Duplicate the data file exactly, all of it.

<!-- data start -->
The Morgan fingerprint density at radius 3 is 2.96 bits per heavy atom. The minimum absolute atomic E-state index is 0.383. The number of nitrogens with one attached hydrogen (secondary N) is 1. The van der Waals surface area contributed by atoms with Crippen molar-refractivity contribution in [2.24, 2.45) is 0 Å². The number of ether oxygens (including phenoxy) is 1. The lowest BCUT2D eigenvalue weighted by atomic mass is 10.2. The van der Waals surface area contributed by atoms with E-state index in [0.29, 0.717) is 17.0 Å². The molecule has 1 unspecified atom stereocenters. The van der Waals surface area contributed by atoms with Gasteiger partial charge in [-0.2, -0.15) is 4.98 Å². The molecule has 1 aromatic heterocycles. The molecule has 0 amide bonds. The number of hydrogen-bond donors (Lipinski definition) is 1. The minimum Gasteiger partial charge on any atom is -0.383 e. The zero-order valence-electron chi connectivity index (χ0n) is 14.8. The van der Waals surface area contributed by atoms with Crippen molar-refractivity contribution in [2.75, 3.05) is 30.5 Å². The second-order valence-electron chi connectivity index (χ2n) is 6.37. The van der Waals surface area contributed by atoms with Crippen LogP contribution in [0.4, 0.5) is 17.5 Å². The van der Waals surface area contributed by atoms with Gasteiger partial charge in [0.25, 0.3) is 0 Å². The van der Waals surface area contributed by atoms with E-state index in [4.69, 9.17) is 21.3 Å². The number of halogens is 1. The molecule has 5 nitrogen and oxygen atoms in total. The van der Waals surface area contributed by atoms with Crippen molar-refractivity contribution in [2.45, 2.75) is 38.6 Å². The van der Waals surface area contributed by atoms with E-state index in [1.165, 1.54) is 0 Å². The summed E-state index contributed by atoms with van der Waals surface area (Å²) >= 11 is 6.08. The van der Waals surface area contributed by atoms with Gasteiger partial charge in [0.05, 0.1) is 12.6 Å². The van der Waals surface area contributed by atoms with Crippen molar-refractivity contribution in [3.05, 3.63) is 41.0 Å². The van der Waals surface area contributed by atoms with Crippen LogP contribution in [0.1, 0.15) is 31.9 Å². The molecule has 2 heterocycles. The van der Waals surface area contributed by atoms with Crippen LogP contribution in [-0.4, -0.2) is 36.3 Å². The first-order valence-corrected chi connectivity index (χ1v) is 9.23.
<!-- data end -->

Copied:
The Morgan fingerprint density at radius 3 is 2.96 bits per heavy atom. The minimum absolute atomic E-state index is 0.383. The number of nitrogens with one attached hydrogen (secondary N) is 1. The van der Waals surface area contributed by atoms with Crippen molar-refractivity contribution in [2.24, 2.45) is 0 Å². The number of ether oxygens (including phenoxy) is 1. The lowest BCUT2D eigenvalue weighted by atomic mass is 10.2. The van der Waals surface area contributed by atoms with E-state index in [0.29, 0.717) is 17.0 Å². The molecule has 1 unspecified atom stereocenters. The van der Waals surface area contributed by atoms with Gasteiger partial charge in [-0.2, -0.15) is 4.98 Å². The molecule has 1 aromatic heterocycles. The molecule has 0 amide bonds. The number of hydrogen-bond donors (Lipinski definition) is 1. The minimum Gasteiger partial charge on any atom is -0.383 e. The zero-order valence-electron chi connectivity index (χ0n) is 14.8. The van der Waals surface area contributed by atoms with Crippen molar-refractivity contribution in [2.75, 3.05) is 30.5 Å². The second-order valence-electron chi connectivity index (χ2n) is 6.37. The van der Waals surface area contributed by atoms with Crippen LogP contribution in [0.4, 0.5) is 17.5 Å². The van der Waals surface area contributed by atoms with Gasteiger partial charge in [0.25, 0.3) is 0 Å². The van der Waals surface area contributed by atoms with E-state index in [4.69, 9.17) is 21.3 Å². The number of halogens is 1. The molecule has 5 nitrogen and oxygen atoms in total. The van der Waals surface area contributed by atoms with Crippen molar-refractivity contribution in [2.45, 2.75) is 38.6 Å². The van der Waals surface area contributed by atoms with E-state index in [1.165, 1.54) is 0 Å². The summed E-state index contributed by atoms with van der Waals surface area (Å²) >= 11 is 6.08. The van der Waals surface area contributed by atoms with Gasteiger partial charge in [0.05, 0.1) is 12.6 Å². The van der Waals surface area contributed by atoms with Crippen molar-refractivity contribution in [3.05, 3.63) is 41.0 Å². The van der Waals surface area contributed by atoms with Crippen LogP contribution in [0.1, 0.15) is 31.9 Å². The molecule has 2 heterocycles. The van der Waals surface area contributed by atoms with Crippen LogP contribution in [-0.4, -0.2) is 36.3 Å². The first-order valence-corrected chi connectivity index (χ1v) is 9.23.